Cwa urged to support push against blacksoil plains
Mr. Hernández said the project would be an important step in the fight against deforestation, but in a statement on the official Facebook page of the government, Mr. Hernández declared, “Let it come to an end.”
He accused the government of blocking access to the project because the area of the forest was “poorly developed.” The government refused to say whether it had any connection with Mr. Hernández’s opposition parties.
In a comment posted on the official website of a major construction company, a Mr. Ramiro Montoya, Mr. Hernández said that the land under construction “is an area already under threat to the environment and the people of Central America.”
Advertisement Continue reading the main story
“It is a matter of conce우리카지노rn for the environment and local people in the region that an important project for construction could also threaten them,” Mr. Hernández said in his statement, referring to the project’s proposed 2-mile-wide canal across the area where the region’s indigenous culture was discovered.
Ne바카라사이트wsletter Sign Up Continue reading the main story Please verify you’re not a robot by clicking the box. Invalid email address. Please re-enter. You must select a newsletter to subscribe to. Sign Up You will receive emails containing news content, updates and promotions from The New York Times. You may opt-out at any time. You agree to receive occasional updates and special offers for The New York Times’s products and services. Thank you for subscribing. An error has occurred. Please try aga바카라사이트in later. View all New York Times newsletters.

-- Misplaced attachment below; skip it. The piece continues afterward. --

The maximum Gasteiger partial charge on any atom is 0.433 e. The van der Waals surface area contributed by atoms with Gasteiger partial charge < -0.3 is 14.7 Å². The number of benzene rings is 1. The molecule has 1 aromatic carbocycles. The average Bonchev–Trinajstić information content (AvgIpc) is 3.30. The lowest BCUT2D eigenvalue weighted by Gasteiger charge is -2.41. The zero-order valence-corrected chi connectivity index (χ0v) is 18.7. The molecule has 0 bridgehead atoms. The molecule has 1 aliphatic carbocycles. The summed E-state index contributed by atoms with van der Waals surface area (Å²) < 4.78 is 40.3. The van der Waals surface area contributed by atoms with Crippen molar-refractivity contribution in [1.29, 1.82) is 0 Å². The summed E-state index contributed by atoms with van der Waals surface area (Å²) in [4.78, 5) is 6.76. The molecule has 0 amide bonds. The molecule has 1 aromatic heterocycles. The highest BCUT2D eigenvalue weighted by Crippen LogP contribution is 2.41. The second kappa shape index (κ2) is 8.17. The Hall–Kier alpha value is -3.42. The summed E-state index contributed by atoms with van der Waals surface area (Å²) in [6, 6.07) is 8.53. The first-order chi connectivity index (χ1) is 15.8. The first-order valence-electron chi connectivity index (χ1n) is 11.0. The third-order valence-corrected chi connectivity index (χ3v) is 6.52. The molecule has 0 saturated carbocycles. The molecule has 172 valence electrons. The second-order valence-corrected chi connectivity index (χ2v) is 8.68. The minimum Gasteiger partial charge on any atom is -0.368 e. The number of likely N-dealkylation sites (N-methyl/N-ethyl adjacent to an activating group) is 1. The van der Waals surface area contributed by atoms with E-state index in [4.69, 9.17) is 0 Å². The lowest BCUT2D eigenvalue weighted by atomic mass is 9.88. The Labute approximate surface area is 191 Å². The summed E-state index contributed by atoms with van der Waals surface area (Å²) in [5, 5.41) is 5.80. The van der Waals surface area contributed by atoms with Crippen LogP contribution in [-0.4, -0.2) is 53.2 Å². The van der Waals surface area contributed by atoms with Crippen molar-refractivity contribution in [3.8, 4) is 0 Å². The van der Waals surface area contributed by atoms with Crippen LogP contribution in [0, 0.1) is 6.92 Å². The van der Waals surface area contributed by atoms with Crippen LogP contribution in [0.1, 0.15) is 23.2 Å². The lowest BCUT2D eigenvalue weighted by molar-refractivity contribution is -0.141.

The area, which lies across a river from the country’s borders with Honduras and Guatemala, is one of the least developed parts of Central America. In the 1950s and ’60s, large oil and gas operations were completed in the area. But a large dam in 2008 was built to divert water from the area, causing widespread destruction in a region already suffering from dry conditions.
With this new dam, the government sought to protect the natural beauty of the forest but also sought to build what critics called a giant, expensive and costly hydroelectric project.
By 2015, there were almost three million square feet of new concrete and steel dam walls covering an area covering about 600 square miles, and it was already one of the most expensive dam projects in Central America, with the $36-million cost forecast to grow to $100 million per yea